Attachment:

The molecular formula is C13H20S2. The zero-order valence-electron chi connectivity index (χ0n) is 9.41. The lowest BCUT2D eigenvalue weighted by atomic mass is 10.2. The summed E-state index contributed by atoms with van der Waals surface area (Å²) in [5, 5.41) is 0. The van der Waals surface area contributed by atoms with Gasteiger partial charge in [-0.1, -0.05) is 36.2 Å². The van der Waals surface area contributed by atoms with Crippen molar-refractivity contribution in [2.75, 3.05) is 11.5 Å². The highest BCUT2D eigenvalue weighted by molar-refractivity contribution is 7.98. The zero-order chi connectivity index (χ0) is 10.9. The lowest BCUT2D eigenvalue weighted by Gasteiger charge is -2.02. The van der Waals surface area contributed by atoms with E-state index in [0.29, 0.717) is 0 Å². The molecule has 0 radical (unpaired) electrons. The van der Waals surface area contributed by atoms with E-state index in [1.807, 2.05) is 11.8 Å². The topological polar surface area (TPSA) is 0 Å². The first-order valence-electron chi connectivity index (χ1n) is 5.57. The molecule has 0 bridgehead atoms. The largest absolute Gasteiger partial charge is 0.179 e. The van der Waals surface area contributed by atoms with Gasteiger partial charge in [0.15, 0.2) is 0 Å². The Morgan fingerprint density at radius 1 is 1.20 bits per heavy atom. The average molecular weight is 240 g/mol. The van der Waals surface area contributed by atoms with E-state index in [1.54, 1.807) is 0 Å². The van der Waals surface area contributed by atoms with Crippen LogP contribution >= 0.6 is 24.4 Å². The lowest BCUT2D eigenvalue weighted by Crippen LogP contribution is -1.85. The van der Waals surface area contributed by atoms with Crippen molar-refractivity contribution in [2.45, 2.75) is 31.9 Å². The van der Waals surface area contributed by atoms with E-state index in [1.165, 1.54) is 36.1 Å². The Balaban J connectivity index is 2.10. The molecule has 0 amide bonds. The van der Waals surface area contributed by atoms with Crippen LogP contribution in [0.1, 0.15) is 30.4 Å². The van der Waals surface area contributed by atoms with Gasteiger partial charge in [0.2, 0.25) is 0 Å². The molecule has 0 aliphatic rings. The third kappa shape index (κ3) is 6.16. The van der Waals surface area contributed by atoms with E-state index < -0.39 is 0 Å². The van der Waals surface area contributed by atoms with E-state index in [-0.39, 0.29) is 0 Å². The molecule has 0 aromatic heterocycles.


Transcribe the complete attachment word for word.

The molecular formula is C13H20S2. The zero-order valence-electron chi connectivity index (χ0n) is 9.41. The lowest BCUT2D eigenvalue weighted by atomic mass is 10.2. The summed E-state index contributed by atoms with van der Waals surface area (Å²) in [5, 5.41) is 0. The van der Waals surface area contributed by atoms with Gasteiger partial charge in [-0.1, -0.05) is 36.2 Å². The van der Waals surface area contributed by atoms with Crippen molar-refractivity contribution in [2.75, 3.05) is 11.5 Å². The highest BCUT2D eigenvalue weighted by molar-refractivity contribution is 7.98. The zero-order chi connectivity index (χ0) is 10.9. The lowest BCUT2D eigenvalue weighted by Gasteiger charge is -2.02. The van der Waals surface area contributed by atoms with E-state index in [0.29, 0.717) is 0 Å². The molecule has 0 radical (unpaired) electrons. The van der Waals surface area contributed by atoms with E-state index in [1.807, 2.05) is 11.8 Å². The topological polar surface area (TPSA) is 0 Å². The first-order valence-electron chi connectivity index (χ1n) is 5.57. The molecule has 0 bridgehead atoms. The largest absolute Gasteiger partial charge is 0.179 e. The van der Waals surface area contributed by atoms with Gasteiger partial charge in [0.15, 0.2) is 0 Å². The Morgan fingerprint density at radius 1 is 1.20 bits per heavy atom. The average molecular weight is 240 g/mol. The van der Waals surface area contributed by atoms with E-state index in [1.54, 1.807) is 0 Å². The van der Waals surface area contributed by atoms with Crippen LogP contribution >= 0.6 is 24.4 Å². The lowest BCUT2D eigenvalue weighted by Crippen LogP contribution is -1.85. The van der Waals surface area contributed by atoms with Crippen molar-refractivity contribution in [2.45, 2.75) is 31.9 Å². The van der Waals surface area contributed by atoms with E-state index in [1.165, 1.54) is 36.1 Å². The Balaban J connectivity index is 2.10. The molecule has 0 amide bonds. The van der Waals surface area contributed by atoms with Crippen LogP contribution in [0.1, 0.15) is 30.4 Å². The van der Waals surface area contributed by atoms with Gasteiger partial charge in [0.2, 0.25) is 0 Å². The molecule has 0 aliphatic rings. The third kappa shape index (κ3) is 6.16. The van der Waals surface area contributed by atoms with E-state index < -0.39 is 0 Å². The van der Waals surface area contributed by atoms with E-state index in [-0.39, 0.29) is 0 Å². The molecule has 0 aromatic heterocycles.